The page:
Thirty states added construction jobs in September, but Illinois, Michigan, Missouri and Wisconsin were not among them, according to year-over-year data compiled by Arlington, Va.-based Associated General Contractors of America (AGC).

By comparison, Indiana (+6,300 jobs, 5%) and Ohio (+1,000, 6%) remained in positive territory, as they have in previous month-over-month comparisons this year.

On a percentage basis, regional losses were greatest in Wisconsin (-5,300 jobs, -6.1%), followed by Illinois (-8,400 jobs, -4.4%), Missouri (-2,700 jobs, -2.6%) and Michigan (-3,000 jobs, -2.4%).

Among states losing construction jobs during the past year, Alaska lost the highest percentage (-2,400 jobs, -16.1%), followed by New Jersey (-13,400 jobs, -10.2%) and Nevada (-5,000 jobs, -9.4%).

The District of Columbia added the highest percentage of new construction jobs in September (1,500 jobs, 12.5%), followed by Nebraska (4,500 jobs, 11.1%) and North Dakota (2,800 jobs, 11.0 percent).

“Even though a good number of states added jobs in September, most states have a smaller construction workforce than they did a year ago,” says AGC Chief Economist Ken Simonson. “Between the fiscal cliff, unset tax rates and declining public-sector investments, there are a lot of construction projects on hold as owners wait for a clearer picture of where the economy is heading.”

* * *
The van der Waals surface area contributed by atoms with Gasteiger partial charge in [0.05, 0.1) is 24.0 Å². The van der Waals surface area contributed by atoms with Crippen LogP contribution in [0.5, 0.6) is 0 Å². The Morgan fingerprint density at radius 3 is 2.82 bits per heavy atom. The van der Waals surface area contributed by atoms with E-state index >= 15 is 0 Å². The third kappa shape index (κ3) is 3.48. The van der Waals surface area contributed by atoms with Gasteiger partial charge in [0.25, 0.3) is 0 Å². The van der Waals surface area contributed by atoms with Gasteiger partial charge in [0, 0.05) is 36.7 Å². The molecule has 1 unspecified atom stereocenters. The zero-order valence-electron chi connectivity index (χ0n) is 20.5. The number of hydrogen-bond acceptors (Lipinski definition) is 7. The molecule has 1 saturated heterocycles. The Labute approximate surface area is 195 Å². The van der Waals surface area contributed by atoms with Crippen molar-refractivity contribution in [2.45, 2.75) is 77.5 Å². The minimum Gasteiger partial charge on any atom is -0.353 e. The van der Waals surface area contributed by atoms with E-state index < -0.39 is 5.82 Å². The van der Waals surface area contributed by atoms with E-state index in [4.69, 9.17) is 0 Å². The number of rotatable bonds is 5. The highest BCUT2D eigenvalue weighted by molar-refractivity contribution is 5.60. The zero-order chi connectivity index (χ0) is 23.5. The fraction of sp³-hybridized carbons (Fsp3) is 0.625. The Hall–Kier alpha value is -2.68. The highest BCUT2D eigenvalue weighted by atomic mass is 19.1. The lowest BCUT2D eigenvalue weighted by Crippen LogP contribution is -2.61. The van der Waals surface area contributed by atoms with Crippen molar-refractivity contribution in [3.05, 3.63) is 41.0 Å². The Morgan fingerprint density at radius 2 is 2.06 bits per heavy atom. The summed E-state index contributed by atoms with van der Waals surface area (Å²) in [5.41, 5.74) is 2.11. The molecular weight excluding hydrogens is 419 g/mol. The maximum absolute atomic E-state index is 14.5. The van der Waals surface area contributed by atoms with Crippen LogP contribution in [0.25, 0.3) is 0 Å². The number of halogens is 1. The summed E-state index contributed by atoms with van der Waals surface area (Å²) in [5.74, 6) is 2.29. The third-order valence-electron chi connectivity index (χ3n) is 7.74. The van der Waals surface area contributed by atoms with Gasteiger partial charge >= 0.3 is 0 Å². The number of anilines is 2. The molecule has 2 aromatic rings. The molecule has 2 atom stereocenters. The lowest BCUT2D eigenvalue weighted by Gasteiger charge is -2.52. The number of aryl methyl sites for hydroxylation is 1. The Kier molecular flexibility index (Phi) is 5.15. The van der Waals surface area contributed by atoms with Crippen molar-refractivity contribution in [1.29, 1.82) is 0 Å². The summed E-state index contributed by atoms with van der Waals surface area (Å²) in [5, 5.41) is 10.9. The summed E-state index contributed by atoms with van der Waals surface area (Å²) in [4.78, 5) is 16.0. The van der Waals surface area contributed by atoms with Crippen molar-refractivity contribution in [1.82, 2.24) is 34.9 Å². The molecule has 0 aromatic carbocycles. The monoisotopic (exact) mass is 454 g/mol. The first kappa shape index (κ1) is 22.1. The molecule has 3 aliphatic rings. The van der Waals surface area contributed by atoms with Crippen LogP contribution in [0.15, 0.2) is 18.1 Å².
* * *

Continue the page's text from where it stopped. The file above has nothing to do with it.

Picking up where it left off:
Recent programs in Illinois, including a 15-year, $12-billion overhaul of its tollway system and an initiative to upgrade sewer lines and water treatment plants, could be offset by waning state abd federal support for road projects, which are on pace to see a 40% decline in investment this year.

In May, Illinois Gov. Pat Quinn announced cuts to Transforming Transportation for Tomorrow, his administration's new highway improvement program. About $9.2 billion is budgeted for the program for 2013 through 2018, as compared to $11.5 billion for 2012 through 2017.